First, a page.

Manipulation of micro droplets has attracted a great deal of attention in the field of chemistry, bio and life sciences. Sample size reduction takes advantage of high reaction rate, high throughput and space saving. For these reasons, new techniques are required for liquid handling in a micro scale. We have applied a simple technique using a small rod for nano-liter droplet formation. When a rod is dipped into the liquid and pulled up, a droplet is formed at an end of the rod. It is known that the droplet volume is strongly affected by the rod diameter and its wettability. In the present study, the thermocapillary flow was induced by imposing a temperature difference on the free surface in order to control the droplet volume. The droplet formation and resulted droplet volume were observed through a high-speed camera. Numerical simulation has also been performed to obtain a static meniscus shape and critical height. The experiment showed that the droplet volume decreased linearly with increasing the intensity of the thermocapillary flow. The droplet volume was reproducible with an uncertainty of 1 % under the present experimental condition. The meniscus shape and critical height by the experiment and analysis were in good agreement with each other. It was found that the thermocapillary flow induced slipping of contact line, and thus the dewetting took place on the rod end face. As the result, the meniscus volume was reduced and a smaller droplet was obtained. Therefore, reduction of the droplet volume was caused by the thermocapillary effect. It was concluded that the thermocapillary flow was able to realize volume control of a nano-liter droplet.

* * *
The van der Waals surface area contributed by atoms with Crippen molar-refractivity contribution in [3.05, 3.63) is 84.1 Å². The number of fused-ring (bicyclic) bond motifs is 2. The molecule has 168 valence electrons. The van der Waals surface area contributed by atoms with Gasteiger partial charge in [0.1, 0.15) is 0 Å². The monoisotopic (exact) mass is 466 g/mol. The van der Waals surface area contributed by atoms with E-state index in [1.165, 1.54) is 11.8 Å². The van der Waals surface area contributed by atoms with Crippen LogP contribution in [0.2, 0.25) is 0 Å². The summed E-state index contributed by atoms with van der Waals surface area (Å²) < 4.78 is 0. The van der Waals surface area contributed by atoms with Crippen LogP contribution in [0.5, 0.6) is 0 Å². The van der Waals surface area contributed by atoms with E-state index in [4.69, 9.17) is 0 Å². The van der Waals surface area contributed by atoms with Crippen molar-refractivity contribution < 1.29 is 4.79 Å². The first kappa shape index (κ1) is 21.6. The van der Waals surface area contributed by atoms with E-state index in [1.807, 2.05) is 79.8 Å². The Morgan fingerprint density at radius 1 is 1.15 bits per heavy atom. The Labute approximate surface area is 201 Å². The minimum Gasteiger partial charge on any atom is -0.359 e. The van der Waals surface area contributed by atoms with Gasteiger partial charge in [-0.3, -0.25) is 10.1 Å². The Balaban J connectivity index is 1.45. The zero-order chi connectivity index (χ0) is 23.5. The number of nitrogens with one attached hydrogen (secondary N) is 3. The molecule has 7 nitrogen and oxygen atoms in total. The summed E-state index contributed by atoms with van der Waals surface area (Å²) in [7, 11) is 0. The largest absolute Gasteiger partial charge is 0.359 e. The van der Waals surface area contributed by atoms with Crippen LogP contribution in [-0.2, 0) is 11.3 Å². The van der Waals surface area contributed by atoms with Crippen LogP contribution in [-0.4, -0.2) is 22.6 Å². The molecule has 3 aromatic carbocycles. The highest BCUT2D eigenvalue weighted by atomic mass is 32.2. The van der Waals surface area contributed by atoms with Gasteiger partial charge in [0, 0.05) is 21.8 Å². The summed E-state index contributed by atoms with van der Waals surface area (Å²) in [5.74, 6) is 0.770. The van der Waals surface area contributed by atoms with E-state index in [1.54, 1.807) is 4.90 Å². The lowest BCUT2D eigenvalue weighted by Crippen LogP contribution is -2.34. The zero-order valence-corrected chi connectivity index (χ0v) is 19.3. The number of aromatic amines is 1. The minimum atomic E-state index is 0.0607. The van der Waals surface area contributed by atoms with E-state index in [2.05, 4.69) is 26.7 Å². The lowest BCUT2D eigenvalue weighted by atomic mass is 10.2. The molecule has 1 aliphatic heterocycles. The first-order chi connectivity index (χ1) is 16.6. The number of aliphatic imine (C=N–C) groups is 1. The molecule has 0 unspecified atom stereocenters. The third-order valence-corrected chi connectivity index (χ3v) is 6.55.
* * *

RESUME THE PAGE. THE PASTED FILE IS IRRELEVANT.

Using the system consist of water and small number of sulfuric acid molecules, we performed molecular dynamics simulation of vapor-liquid nucleation and examined the impact of addition of sulfuric acid molecules on the homogeneous nucleation of the water vapor. The nucleation rate, the critical cluster size, the cluster formation free energy and the cluster structure were compared with that in the homogeneous case. It was found that sulfuric acid reduced the critical cluster size, but did not affect the barrier height of the nucleation. Correspondingly, the nucleation rate was observed to be only moderately accelerated. Also, the curve of the cluster formation free energy is rather different from homogeneous one, and indicates that the cluster larger than the critical size cannot grow rapidly. It was found that these observations come from the process of cluster growth. In the early phase, each sulfuric acid molecule rapidly forms a stable small cluster. This cluster is difficult to absorb monomer, and the main way of growth is the fusion of clusters. Because the fusion does not happen very often, cluster growth becomes slow.